Preservation Durham Civil Rights Legacy walking tour
Preservation Durham Civil Rights Legacy walking tourSubmitted by Andrew Edmonds on Sat, 01/28/2012 - 11:18am
Preservation Durham offers free walking tours, leaving from the Farmers' Market on Foster Street, on Saturdays at 10am from April through November.
On the 2nd Saturday of each month a tour guide presents the Civil Rights Legacy walking tour. This tour was first offered on November 17, 2002 and since then thousands of Durhamites and visitors alike have learned about the history of civil rights in Durham.
The tour gives voice to the rich stories of people, who lived through these tumultuous times. The tour experience include excerpts from:
-oral history interviews with local citizens,
-articles in newspapers and other print material of the time, and the
-retrospective reflections from a 2002 conference sponsored by Preservation Durham.
Including different perspectives aims to dispel stereotypes. In addition, Preservation Durham invites your comments to this ongoing dialogue about race relations in Durham.
During the 1950s, through the 1970s, Durham witnessed
-Negotiations behind the scenes, and
In Durham, four waves of protest activities stand out:
when seven Negroes sat at a whites-only table at the Royal Ice Cream Parlor. They were arrested for trespassing.
when Durham students flocked downtown to sit-in at lunch counters, one week after the sit-ins in Greensboro.
during three days of mass demonstrations, protesters crowded downtown - marching, picketing, and boycotting the businesses and restaurants that were still segregated.
when the assassination of Martin Luther King set off three different responses in Durham:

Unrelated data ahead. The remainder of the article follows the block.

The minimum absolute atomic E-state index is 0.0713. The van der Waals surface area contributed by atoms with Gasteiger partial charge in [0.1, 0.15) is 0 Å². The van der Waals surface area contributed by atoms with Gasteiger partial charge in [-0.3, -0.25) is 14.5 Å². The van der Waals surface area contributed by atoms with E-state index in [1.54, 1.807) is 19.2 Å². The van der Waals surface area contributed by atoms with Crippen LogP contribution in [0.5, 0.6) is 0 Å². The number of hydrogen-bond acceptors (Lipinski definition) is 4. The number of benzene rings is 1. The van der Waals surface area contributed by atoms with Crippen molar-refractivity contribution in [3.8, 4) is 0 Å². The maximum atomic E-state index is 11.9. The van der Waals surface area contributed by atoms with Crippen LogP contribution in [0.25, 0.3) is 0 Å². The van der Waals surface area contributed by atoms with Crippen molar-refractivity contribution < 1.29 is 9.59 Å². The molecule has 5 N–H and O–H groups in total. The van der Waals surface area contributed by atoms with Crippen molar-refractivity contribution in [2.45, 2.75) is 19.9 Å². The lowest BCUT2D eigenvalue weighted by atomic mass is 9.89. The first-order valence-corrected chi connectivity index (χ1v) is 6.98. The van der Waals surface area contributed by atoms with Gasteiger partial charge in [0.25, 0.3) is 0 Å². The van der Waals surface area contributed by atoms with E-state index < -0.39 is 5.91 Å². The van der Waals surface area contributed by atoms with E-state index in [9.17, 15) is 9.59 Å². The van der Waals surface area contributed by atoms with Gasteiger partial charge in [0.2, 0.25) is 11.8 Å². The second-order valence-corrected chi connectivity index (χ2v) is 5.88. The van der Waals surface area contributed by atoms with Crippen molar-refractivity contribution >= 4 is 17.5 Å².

1- Arson, police patrols and curfews.
2- A silent vigil by students at Duke University, and
3- the Black Solidarity Committee’s Boycott of downtown businesses, for seven months, from July to February, the selective buying boycott resulted in business losses of nearly a million dollars in sales. The Black community was steadfastly organized for change.
The story of Durham’s schools spans the entire period, with court-ordered desegregation in 1970 and a community forum the next summer.
The tour concludes with the bittersweet memories of Durham participants.
Durham’s story is dynamic -- considerably different from the deep South and even unique within North Carolina.
The following Open Durham entries reflect stops along the tour route, or are locations within Durham referred to by the Preservation Durham tour guide.
The first public high school in the city, this building was altered significantly to become Durham's City Hall in the 1920s, and then again to become a home for the Durham Arts Council in the 1980s.
The "Durham Auditorium" was the grandest theater in the age of downtown theaters, transitioning from live performances / to moving pictures early on. Spared the wrecking ball in the 1960s, it is the only downtown theater that survives - as a center for independent film, live performance, and movie festivals.
The northeast corner of Main and Corcoran Street has seen its share of building drama. For much of the 20th century, it was the location of one of the buildings on my Top Five list of How-Could-They-Have-Torn-That-Down buidings in Durham: the Geer building.